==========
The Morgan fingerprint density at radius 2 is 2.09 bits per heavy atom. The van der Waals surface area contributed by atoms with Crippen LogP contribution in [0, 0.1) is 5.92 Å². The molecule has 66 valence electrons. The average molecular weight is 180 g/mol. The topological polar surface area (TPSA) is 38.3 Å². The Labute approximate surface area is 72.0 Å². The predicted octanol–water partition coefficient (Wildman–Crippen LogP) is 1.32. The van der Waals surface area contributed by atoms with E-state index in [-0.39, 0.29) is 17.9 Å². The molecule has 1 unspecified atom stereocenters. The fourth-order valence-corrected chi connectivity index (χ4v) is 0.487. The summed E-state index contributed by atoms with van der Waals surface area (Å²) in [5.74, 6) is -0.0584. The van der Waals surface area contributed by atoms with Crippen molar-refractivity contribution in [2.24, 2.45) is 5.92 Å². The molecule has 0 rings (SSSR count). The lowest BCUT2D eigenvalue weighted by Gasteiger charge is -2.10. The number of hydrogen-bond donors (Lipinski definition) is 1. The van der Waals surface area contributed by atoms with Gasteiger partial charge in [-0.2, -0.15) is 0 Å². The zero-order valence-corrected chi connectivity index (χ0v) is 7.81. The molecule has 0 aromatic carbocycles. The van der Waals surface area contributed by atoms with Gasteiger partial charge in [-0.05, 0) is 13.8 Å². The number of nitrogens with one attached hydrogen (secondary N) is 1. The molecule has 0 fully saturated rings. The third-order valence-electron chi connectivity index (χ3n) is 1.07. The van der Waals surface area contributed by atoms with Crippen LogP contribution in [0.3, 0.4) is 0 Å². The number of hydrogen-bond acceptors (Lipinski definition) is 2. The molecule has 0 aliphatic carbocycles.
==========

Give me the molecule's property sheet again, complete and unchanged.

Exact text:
The Morgan fingerprint density at radius 2 is 2.09 bits per heavy atom. The van der Waals surface area contributed by atoms with Crippen LogP contribution in [0, 0.1) is 5.92 Å². The molecule has 66 valence electrons. The average molecular weight is 180 g/mol. The topological polar surface area (TPSA) is 38.3 Å². The Labute approximate surface area is 72.0 Å². The predicted octanol–water partition coefficient (Wildman–Crippen LogP) is 1.32. The van der Waals surface area contributed by atoms with E-state index in [-0.39, 0.29) is 17.9 Å². The molecule has 1 unspecified atom stereocenters. The fourth-order valence-corrected chi connectivity index (χ4v) is 0.487. The summed E-state index contributed by atoms with van der Waals surface area (Å²) in [5.74, 6) is -0.0584. The van der Waals surface area contributed by atoms with Crippen molar-refractivity contribution in [2.24, 2.45) is 5.92 Å². The molecule has 0 rings (SSSR count). The lowest BCUT2D eigenvalue weighted by Gasteiger charge is -2.10. The number of hydrogen-bond donors (Lipinski definition) is 1. The van der Waals surface area contributed by atoms with Gasteiger partial charge in [-0.2, -0.15) is 0 Å². The zero-order valence-corrected chi connectivity index (χ0v) is 7.81. The molecule has 0 aromatic carbocycles. The van der Waals surface area contributed by atoms with Gasteiger partial charge in [-0.05, 0) is 13.8 Å². The number of nitrogens with one attached hydrogen (secondary N) is 1. The molecule has 0 fully saturated rings. The third-order valence-electron chi connectivity index (χ3n) is 1.07. The van der Waals surface area contributed by atoms with Crippen LogP contribution in [0.3, 0.4) is 0 Å². The number of hydrogen-bond acceptors (Lipinski definition) is 2. The molecule has 0 aliphatic carbocycles.